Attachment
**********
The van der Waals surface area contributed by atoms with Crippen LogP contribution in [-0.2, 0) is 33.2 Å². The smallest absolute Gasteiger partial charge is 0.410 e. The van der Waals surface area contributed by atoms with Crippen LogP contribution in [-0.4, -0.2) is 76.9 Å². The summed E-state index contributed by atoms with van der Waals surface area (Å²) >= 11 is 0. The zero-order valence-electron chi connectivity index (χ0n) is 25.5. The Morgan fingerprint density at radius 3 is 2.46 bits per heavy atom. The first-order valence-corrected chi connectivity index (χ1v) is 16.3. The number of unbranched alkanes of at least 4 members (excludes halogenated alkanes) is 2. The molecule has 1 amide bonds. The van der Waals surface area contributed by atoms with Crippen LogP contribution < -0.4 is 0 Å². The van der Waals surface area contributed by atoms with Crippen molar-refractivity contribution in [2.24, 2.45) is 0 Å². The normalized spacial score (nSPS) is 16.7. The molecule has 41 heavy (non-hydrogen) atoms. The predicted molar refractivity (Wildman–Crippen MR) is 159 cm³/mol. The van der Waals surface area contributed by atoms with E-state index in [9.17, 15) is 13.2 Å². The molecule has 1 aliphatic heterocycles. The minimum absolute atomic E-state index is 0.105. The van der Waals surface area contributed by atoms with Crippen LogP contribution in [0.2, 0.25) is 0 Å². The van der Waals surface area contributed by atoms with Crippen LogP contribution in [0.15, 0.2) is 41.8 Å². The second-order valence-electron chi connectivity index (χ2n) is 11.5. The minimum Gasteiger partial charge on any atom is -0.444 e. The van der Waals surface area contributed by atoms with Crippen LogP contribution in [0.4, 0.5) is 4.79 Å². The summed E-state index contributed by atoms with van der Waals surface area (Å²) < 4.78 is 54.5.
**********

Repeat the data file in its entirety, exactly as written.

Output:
The van der Waals surface area contributed by atoms with Crippen LogP contribution in [-0.2, 0) is 33.2 Å². The smallest absolute Gasteiger partial charge is 0.410 e. The van der Waals surface area contributed by atoms with Crippen LogP contribution in [-0.4, -0.2) is 76.9 Å². The summed E-state index contributed by atoms with van der Waals surface area (Å²) >= 11 is 0. The zero-order valence-electron chi connectivity index (χ0n) is 25.5. The Morgan fingerprint density at radius 3 is 2.46 bits per heavy atom. The first-order valence-corrected chi connectivity index (χ1v) is 16.3. The number of unbranched alkanes of at least 4 members (excludes halogenated alkanes) is 2. The molecule has 1 amide bonds. The van der Waals surface area contributed by atoms with Crippen LogP contribution < -0.4 is 0 Å². The van der Waals surface area contributed by atoms with Crippen molar-refractivity contribution in [2.24, 2.45) is 0 Å². The normalized spacial score (nSPS) is 16.7. The molecule has 41 heavy (non-hydrogen) atoms. The predicted molar refractivity (Wildman–Crippen MR) is 159 cm³/mol. The van der Waals surface area contributed by atoms with E-state index in [9.17, 15) is 13.2 Å². The molecule has 1 aliphatic heterocycles. The minimum absolute atomic E-state index is 0.105. The van der Waals surface area contributed by atoms with Crippen LogP contribution in [0.2, 0.25) is 0 Å². The van der Waals surface area contributed by atoms with Crippen LogP contribution in [0.15, 0.2) is 41.8 Å². The second-order valence-electron chi connectivity index (χ2n) is 11.5. The minimum Gasteiger partial charge on any atom is -0.444 e. The van der Waals surface area contributed by atoms with Crippen LogP contribution in [0.4, 0.5) is 4.79 Å². The summed E-state index contributed by atoms with van der Waals surface area (Å²) < 4.78 is 54.5.